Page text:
The Drawbacks of an Outdated City Communications Infrastructure

Being deprived access to the most up-to-date technology can make your city feel old-fashioned and pose an inconvenience to your residents, anchor institutions, and businesses. A leased, copper-based network can be rife with challenges, including limited bandwidth capacity, a lack of intelligence to inform, and interoperability complexities when rolling out smart city technologies. Not to mention that copper can carry far less data at far slower speeds than fiber – which means many of the cloud- or Internet-based technologies associated with smart infrastructure cannot effectively be operated or hosted.

Bottom-line, an outdated infrastructure is a limiting factor. For example, it can be a deterrent for attracting outside business investments, tourism, people migration, and job growth.

How can a City Leverage Smart Applications?

Connected applications offer your city numerous possibilities to take advantage of a smart infrastructure. Your city personnel can use the data you’ve collected from connected infrastructure to make informed decisions about what makes your city run best – and this is what ultimately makes a city smart.

There is a wide range of smart city applications available today, including:

  • Active security: Increase your level of smart protection with technologies like facial and license plate recognition, gunshot detection, perimeter patrolling, and crowd counting. They give your security officers greater situational awareness on recognizing potential hazards, understanding when a situation is escalating, and knowing how to respond appropriately.
  • Parking and Transportation: Smart parking technology can detect parking space availability, automate metering, dynamically price spaces, issue tickets, and collect payments.Also, by leveraging connected cameras coupled with AI, traffic engineers can better manage traffic flows and synchronize signals. This capability provides the smarts necessary to lessen congestion, reduce air pollution, and ease commuting stress.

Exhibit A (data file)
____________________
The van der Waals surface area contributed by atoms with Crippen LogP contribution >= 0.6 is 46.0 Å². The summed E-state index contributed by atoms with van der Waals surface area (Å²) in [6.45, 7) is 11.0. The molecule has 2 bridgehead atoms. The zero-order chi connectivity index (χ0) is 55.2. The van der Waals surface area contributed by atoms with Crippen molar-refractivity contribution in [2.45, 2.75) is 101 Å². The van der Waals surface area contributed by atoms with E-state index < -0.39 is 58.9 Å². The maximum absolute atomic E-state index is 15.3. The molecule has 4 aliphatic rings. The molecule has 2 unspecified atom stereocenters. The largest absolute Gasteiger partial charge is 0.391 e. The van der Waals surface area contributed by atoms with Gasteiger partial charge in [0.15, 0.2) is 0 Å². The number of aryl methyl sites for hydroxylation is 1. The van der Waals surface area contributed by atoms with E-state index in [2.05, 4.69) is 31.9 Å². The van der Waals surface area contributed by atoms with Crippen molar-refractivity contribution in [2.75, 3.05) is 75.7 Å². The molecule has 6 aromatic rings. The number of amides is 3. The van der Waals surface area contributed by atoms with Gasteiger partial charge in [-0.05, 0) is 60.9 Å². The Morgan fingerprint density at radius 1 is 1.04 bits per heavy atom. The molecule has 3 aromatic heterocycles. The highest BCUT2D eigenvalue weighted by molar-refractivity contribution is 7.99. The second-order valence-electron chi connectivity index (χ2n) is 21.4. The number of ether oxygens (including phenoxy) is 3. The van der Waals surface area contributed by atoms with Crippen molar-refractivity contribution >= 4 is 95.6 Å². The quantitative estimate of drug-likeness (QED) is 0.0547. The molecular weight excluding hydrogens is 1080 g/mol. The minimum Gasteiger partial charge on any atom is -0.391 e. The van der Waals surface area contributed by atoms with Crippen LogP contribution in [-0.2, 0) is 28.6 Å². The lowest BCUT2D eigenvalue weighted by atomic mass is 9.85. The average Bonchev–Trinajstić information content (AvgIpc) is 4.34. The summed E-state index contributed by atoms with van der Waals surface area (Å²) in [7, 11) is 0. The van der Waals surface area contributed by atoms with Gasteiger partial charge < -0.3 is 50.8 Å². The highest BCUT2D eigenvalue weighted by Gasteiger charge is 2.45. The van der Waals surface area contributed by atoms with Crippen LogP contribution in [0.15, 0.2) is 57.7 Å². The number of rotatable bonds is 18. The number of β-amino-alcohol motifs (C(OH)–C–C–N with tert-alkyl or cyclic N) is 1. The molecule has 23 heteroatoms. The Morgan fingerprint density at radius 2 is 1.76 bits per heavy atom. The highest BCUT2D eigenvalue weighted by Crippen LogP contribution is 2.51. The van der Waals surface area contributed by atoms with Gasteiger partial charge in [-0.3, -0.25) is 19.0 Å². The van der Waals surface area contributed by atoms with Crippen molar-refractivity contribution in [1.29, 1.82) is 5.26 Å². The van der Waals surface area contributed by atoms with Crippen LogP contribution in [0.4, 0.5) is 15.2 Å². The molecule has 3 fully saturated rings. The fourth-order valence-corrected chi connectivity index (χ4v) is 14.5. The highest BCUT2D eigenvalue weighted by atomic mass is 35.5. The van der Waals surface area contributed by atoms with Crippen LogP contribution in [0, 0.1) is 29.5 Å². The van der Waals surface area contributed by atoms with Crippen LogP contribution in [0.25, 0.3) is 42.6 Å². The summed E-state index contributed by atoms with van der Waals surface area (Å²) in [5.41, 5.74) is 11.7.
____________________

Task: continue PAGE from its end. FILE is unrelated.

Co-creation Brings it all Together

When you’re ready to make the bold step forward on your digital transformation journey, you don’t have to go it alone. As your innovation partner, we’ll take a collaborative approach to plan, design, integrate, and implement your vision from concept to reality – whether that’s building a multivendor broadband network from scratch or upgrading it with smart infrastructure, including operating and maintaining it. Working together, we’ll co-create a unique solution that delivers real outcomes – real success to your community, including public safety, economic opportunity, operational efficiencies, and civic engagement.

WHAT IS A “SMART CITY?” PART 2

In Part 1 of this article, we talked about some of the characteristics of a smart city, including hyperconnectivity, people-centric technology, and increased efficiency of city-provided services. But although those things are critically important, they’re not the end of the smart cities story.

Economic development is an important driver for most cities considering an upgrade to “smart” status, with most cities looking to attract new businesses to their community. But how? In 1942, economist and social scientist Joseph Schumpeter coined the term, “innovation economics,” which, he argued, meant that innovation was a major factor in spurring economic growth and change as it created “temporary monopolies” when new products and technologies were invented, that then encouraged the development of competing products and processes, thereby creating beneficial economic conditions. He further believed that government’s most important role was in creating a fertile ground in which these innovations could occur. In this sense, the smart, connected, and efficient city is the technological soil in which the seeds of economic growth will be planted, yielding profits and benefits that will in turn enrich both individuals and society at large. Therefore, the cities that are at the forefront of smart cities transformation will reap the largest benefits from this explosive, and in many case much-needed, growth.

For example, an unique and innovative display of economic development using smart technology is taking place right now in South Korea. A major grocery retailer wanted to expand business, but without opening additional physical locations. The answer proved to be “virtual shelves” in the city’s subway stations. Wall-length billboards display goods for sale, complete with images and prices, allowing customers to order by scanning QR codes, paying, and arranging for delivery within a day. This optimizes commuter time in the stations, and expands business for the retailer without the expense of a building, rent, utilities, maintenance, staff, and all the other requirements of a physical location. The result is that this retailer has reached the number one position in the online market, and the number two position in terms of brick-and-mortar stores.